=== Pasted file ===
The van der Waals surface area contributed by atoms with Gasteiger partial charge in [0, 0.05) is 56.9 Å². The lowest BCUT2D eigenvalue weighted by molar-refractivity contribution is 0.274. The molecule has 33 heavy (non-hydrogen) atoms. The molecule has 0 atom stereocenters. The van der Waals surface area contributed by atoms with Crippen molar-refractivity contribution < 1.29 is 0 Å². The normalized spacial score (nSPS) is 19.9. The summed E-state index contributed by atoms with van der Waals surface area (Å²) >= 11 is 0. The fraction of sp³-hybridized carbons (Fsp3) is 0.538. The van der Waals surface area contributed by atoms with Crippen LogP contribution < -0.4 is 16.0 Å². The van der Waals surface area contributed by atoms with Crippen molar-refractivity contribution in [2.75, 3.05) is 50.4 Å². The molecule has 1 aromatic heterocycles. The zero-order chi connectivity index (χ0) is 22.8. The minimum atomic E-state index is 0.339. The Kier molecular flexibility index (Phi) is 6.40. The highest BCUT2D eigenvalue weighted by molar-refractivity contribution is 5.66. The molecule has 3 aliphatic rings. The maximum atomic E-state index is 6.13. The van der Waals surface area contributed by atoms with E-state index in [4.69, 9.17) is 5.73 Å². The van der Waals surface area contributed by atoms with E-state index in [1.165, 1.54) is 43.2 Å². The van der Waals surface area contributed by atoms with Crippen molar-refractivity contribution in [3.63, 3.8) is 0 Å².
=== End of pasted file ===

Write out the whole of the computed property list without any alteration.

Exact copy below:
The van der Waals surface area contributed by atoms with Gasteiger partial charge in [0, 0.05) is 56.9 Å². The lowest BCUT2D eigenvalue weighted by molar-refractivity contribution is 0.274. The molecule has 33 heavy (non-hydrogen) atoms. The molecule has 0 atom stereocenters. The van der Waals surface area contributed by atoms with Crippen molar-refractivity contribution < 1.29 is 0 Å². The normalized spacial score (nSPS) is 19.9. The summed E-state index contributed by atoms with van der Waals surface area (Å²) >= 11 is 0. The fraction of sp³-hybridized carbons (Fsp3) is 0.538. The van der Waals surface area contributed by atoms with Crippen LogP contribution < -0.4 is 16.0 Å². The van der Waals surface area contributed by atoms with Crippen molar-refractivity contribution in [2.75, 3.05) is 50.4 Å². The molecule has 1 aromatic heterocycles. The zero-order chi connectivity index (χ0) is 22.8. The minimum atomic E-state index is 0.339. The Kier molecular flexibility index (Phi) is 6.40. The highest BCUT2D eigenvalue weighted by molar-refractivity contribution is 5.66. The molecule has 3 aliphatic rings. The maximum atomic E-state index is 6.13. The van der Waals surface area contributed by atoms with E-state index in [4.69, 9.17) is 5.73 Å². The van der Waals surface area contributed by atoms with E-state index in [1.165, 1.54) is 43.2 Å². The van der Waals surface area contributed by atoms with Crippen molar-refractivity contribution in [3.63, 3.8) is 0 Å².